University of Tasmania

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Optimizing struvite production for phosphate recovery in WWTP

journal contribution
posted on 2023-05-17, 15:37 authored by Alexander Forrest, Fattah, KP, Mavinic, DS, Koch, FA
Struvite, a crystalline structure comprised of ions of magnesium (Mg+2), ammonium (NH4 -N), and phosphate (PO4 -P), is commonly encountered in wastewater treatment plants (WWTPs) through struvite encrustation. The gradual accumulation of this crystal in pipes and fittings leads to high costs due to downtime and replacement of parts. Technologies that are used to reduce this problem are ideally located in biological nutrient removal plants downstream of anaerobic digesters, as high levels of NH4 -N and PO4 -P typically characterize anaerobic digester supernatants. In 2003-2004, two technical-scale, struvite recovery studies were conducted on-site at the City of Penticton, B.C., Canada and the City of Richmond, B.C., Canada using a novel technology developed by the environmental engineering group at the University of British Columbia. The results of these studies showed an average reduction of 80% in phosphate and a dense, spherical product, 5-10 times larger than any commercially available struvite to date. Overall, the recovery of struvite has enormous commercial potential, which results in WWTP becoming more sustainable, concurrently reducing problems typically associated with their operation. © 2008 ASCE.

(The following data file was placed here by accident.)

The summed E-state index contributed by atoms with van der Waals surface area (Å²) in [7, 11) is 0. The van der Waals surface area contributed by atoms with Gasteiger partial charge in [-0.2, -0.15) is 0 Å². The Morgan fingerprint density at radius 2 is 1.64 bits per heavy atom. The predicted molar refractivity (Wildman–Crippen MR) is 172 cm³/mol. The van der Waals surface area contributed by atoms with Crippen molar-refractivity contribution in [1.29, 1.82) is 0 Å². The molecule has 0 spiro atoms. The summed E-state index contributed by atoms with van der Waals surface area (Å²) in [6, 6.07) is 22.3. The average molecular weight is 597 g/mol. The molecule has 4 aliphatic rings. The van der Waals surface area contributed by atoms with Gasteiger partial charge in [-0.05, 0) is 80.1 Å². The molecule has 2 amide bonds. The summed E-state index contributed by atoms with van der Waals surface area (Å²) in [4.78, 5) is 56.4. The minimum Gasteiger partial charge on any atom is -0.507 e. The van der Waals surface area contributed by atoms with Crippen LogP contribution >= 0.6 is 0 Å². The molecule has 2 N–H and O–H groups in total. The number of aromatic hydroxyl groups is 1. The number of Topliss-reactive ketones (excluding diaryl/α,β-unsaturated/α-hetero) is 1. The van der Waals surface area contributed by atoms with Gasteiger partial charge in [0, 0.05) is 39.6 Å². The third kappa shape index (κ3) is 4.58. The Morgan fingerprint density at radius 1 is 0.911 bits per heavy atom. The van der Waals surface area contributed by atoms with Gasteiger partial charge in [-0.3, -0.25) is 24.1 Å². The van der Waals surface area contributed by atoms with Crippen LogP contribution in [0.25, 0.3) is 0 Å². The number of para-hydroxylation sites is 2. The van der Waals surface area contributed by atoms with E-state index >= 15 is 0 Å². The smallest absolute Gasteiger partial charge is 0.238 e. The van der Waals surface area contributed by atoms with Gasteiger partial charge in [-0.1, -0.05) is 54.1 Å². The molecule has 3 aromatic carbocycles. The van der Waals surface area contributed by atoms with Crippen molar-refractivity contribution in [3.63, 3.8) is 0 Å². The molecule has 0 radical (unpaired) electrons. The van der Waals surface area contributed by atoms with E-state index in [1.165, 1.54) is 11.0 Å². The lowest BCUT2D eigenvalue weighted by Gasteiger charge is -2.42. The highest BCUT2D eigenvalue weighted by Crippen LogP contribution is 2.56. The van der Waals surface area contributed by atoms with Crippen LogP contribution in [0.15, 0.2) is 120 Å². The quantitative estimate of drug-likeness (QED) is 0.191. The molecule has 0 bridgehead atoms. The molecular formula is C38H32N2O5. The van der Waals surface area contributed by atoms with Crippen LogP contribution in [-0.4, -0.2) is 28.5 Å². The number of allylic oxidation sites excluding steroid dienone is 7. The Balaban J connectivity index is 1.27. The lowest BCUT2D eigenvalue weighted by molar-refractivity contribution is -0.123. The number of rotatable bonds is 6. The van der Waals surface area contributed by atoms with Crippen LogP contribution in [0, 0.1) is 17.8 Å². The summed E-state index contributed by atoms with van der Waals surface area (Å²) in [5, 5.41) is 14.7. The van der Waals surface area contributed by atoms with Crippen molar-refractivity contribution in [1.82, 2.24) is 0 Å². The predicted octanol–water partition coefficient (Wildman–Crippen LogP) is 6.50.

Publication title

Journal of Environmental Engineering










Australian Maritime College


NRC Research Press

Place of publication

1200 Montreal Road, Bldg M-55 Ottawa, Canada

Repository Status

  • Restricted

Socio-economic Objectives

Other environmental management not elsewhere classified